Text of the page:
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My cellphone dilemma
by Joy Ballack
09/20/10
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In this day of modern technology children seem to know so much more than their parents. This is certainly the case with me when it comes to cell-phones and computers. Whenever I have a difficulty, my four children (aged 7-19) are always ready and eager to help.
When my last son was just six years old, we both attended a wedding rehearsal since he was asked to be the ring-bearer. The intended bride and groom came to take us to the long-distance location. I took along my new cell-phone which my husband insisted would help me become up-to-date with the growing technology. He made sure I knew how to make and receive calls. Well, that was all I needed to know for now – so I thought.
Before getting my cell-phone, I would burrow my teenage daughter’s own anytime I went shopping – but each time I had to learn all over again how to use it. When I put it into my single-compartment shopping bag, it would get lost among so many other small items which included a change-purse, makeup bag, pens and pencils, a notepad, a wallet and a hair-brush.
Many times I didn’t hear it when it rang either because the music downtown was too loud or the ring-tone was too soft; or even maybe on silent which for some reason was my daughter’s favorite ring-tone. If I heard it I had to scramble through my bag, while it just kept on ringing and gaining the attention of everyone around me. By the time I found it, after several stares and much embarrassment, it would stop ringing and I would see ‘missed call’ on the screen, to the humor of my onlookers. When other peoples' phones rang, I found myself lifting my bag to hear if it was mine. This confusion would drive me so crazy that I decided to just hold it in my hand when I expected a call from my husband or from home. Even then when it rang, I might press the ignore button instead of the answer button.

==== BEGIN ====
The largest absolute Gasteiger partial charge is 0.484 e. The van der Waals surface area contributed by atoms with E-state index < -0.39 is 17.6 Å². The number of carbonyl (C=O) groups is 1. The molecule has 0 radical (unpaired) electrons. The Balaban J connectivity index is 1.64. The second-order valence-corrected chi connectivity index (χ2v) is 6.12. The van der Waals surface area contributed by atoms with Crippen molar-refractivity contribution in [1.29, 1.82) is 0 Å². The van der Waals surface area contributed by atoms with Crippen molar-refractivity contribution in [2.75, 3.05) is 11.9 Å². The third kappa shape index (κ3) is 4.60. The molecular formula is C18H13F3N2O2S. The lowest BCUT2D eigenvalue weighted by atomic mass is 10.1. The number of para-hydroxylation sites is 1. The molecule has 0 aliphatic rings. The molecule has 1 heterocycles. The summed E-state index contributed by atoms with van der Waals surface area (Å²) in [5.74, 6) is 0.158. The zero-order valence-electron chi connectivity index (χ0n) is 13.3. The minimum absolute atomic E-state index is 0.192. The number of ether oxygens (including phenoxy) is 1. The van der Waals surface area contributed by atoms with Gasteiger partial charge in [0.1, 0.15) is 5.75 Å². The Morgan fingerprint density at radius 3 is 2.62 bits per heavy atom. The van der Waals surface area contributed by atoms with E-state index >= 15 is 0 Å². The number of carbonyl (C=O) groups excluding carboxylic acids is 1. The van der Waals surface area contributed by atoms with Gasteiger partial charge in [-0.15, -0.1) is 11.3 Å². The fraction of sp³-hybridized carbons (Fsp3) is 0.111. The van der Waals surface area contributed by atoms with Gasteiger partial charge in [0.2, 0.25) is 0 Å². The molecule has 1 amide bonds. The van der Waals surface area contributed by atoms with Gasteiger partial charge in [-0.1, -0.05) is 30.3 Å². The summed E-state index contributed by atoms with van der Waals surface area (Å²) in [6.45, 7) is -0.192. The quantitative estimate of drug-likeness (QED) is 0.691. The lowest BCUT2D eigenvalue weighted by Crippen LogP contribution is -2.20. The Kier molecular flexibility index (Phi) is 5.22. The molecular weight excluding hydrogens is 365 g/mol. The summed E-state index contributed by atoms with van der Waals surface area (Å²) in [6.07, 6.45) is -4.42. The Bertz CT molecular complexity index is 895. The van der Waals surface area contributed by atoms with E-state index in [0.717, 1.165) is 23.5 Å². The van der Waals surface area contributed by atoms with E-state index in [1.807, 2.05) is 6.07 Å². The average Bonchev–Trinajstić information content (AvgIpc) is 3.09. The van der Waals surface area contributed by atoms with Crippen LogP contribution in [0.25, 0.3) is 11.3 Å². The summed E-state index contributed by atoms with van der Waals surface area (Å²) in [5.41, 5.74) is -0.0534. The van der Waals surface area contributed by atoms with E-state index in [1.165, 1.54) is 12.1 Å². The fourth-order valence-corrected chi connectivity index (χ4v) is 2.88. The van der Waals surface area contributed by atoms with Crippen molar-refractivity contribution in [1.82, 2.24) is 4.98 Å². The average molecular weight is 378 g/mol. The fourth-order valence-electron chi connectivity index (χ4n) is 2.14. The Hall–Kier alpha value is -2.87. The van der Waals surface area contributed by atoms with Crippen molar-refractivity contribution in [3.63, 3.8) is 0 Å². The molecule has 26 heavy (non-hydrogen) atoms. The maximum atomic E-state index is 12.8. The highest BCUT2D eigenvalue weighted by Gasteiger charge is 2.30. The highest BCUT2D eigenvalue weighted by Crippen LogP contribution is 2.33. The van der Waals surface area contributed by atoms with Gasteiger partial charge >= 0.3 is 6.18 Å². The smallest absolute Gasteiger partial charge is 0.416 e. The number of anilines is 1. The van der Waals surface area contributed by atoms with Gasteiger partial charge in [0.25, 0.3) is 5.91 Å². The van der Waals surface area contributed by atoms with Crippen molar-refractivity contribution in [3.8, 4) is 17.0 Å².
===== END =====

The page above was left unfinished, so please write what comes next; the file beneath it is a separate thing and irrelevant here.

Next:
This was my cell-phone status when I left to go to the wedding rehearsal, except for the fact that I could at least make and receive calls. After chatting awhile with the bride and groom to be, they picked up two other children and when all became quiet, my son asked me to burrow my phone to play a game. Since he was more skilled than I was, I just told him to be careful and handed it over.
After about half-an-hour it occurred to me that my husband might be trying to contact me so I leaned over and whispered, “Jonathan, as soon as you finish that game, turn it off and give the phone to me.” – and Jonathan did “exactly” as he was told.
We soon arrived at the proposed destination and were introduced to many family and friends of the bride and groom. Rehearsals came and went and still I received no calls. I tried to put it out of my mind with all the activity and conversation going on around me. I so didn’t want to shame myself in front of these people by trying to make a call and fouling up. Then it was time to go home.
The necessary arrangements were made and as we drove homeward I wondered, “Why didn’t they call? Maybe they are watching a movie or something and not even worrying about us” – but it was after 9 p.m.! Yet I still felt uncomfortable to call. The car was too quiet.
I was relieved when we finally arrived home. My bigger son came out to greet us and asked, “What happened to your phone?”
“Huh? Nothing’s the matter with my phone!” We went upstairs and everyone, though happy to see us, was anxious to know the same question. “But how come you didn’t call?” I asked.
Then my husband responded. “We called and called but you never answered.” Well! This had me confused! I gave him the phone and after checking it he blurted out “Why is your phone turned off?”
“What? Turned off? I did not even know that the phone could turn off! At this they all burst out laughing. Then I recounted lending Jonathan my phone, and he remembered turning it off after playing his game – and I was left feeling like I was back in school and my children were the teachers.


743 words.

ENDS.

© Joy Ballack 2010




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